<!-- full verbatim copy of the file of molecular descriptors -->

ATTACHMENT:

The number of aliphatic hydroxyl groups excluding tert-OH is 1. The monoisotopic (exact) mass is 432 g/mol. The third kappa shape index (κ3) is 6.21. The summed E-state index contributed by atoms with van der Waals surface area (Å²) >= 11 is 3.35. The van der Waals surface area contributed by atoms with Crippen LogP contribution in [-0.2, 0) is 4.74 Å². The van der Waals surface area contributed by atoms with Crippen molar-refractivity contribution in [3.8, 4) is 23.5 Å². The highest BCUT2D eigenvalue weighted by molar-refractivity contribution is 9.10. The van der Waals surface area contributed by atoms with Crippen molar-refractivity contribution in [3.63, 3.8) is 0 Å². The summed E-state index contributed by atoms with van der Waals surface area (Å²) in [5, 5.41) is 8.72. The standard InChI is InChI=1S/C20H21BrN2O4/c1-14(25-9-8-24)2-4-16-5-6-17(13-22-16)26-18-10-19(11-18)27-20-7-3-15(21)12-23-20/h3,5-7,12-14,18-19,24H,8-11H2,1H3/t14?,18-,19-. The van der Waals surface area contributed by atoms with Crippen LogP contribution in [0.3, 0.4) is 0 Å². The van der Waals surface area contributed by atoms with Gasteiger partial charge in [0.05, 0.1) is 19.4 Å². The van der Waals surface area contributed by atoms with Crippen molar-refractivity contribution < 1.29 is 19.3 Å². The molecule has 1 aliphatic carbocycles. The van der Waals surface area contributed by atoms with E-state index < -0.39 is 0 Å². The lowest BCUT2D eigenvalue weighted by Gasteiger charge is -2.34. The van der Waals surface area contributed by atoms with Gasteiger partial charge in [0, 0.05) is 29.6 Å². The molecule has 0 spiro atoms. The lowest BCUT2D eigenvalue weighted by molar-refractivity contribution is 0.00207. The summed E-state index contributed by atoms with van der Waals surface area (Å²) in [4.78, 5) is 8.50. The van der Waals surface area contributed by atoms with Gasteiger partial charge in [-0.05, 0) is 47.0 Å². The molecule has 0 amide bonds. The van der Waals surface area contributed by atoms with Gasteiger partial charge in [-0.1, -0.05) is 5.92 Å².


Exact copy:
The number of aliphatic hydroxyl groups excluding tert-OH is 1. The monoisotopic (exact) mass is 432 g/mol. The third kappa shape index (κ3) is 6.21. The summed E-state index contributed by atoms with van der Waals surface area (Å²) >= 11 is 3.35. The van der Waals surface area contributed by atoms with Crippen LogP contribution in [-0.2, 0) is 4.74 Å². The van der Waals surface area contributed by atoms with Crippen molar-refractivity contribution in [3.8, 4) is 23.5 Å². The highest BCUT2D eigenvalue weighted by molar-refractivity contribution is 9.10. The van der Waals surface area contributed by atoms with Crippen molar-refractivity contribution in [3.63, 3.8) is 0 Å². The summed E-state index contributed by atoms with van der Waals surface area (Å²) in [5, 5.41) is 8.72. The standard InChI is InChI=1S/C20H21BrN2O4/c1-14(25-9-8-24)2-4-16-5-6-17(13-22-16)26-18-10-19(11-18)27-20-7-3-15(21)12-23-20/h3,5-7,12-14,18-19,24H,8-11H2,1H3/t14?,18-,19-. The van der Waals surface area contributed by atoms with Crippen LogP contribution in [0.3, 0.4) is 0 Å². The van der Waals surface area contributed by atoms with Gasteiger partial charge in [0.05, 0.1) is 19.4 Å². The van der Waals surface area contributed by atoms with Crippen molar-refractivity contribution < 1.29 is 19.3 Å². The molecule has 1 aliphatic carbocycles. The van der Waals surface area contributed by atoms with E-state index < -0.39 is 0 Å². The lowest BCUT2D eigenvalue weighted by Gasteiger charge is -2.34. The van der Waals surface area contributed by atoms with Gasteiger partial charge in [0, 0.05) is 29.6 Å². The molecule has 0 spiro atoms. The lowest BCUT2D eigenvalue weighted by molar-refractivity contribution is 0.00207. The summed E-state index contributed by atoms with van der Waals surface area (Å²) in [4.78, 5) is 8.50. The van der Waals surface area contributed by atoms with Gasteiger partial charge in [-0.05, 0) is 47.0 Å². The molecule has 0 amide bonds. The van der Waals surface area contributed by atoms with Gasteiger partial charge in [-0.1, -0.05) is 5.92 Å².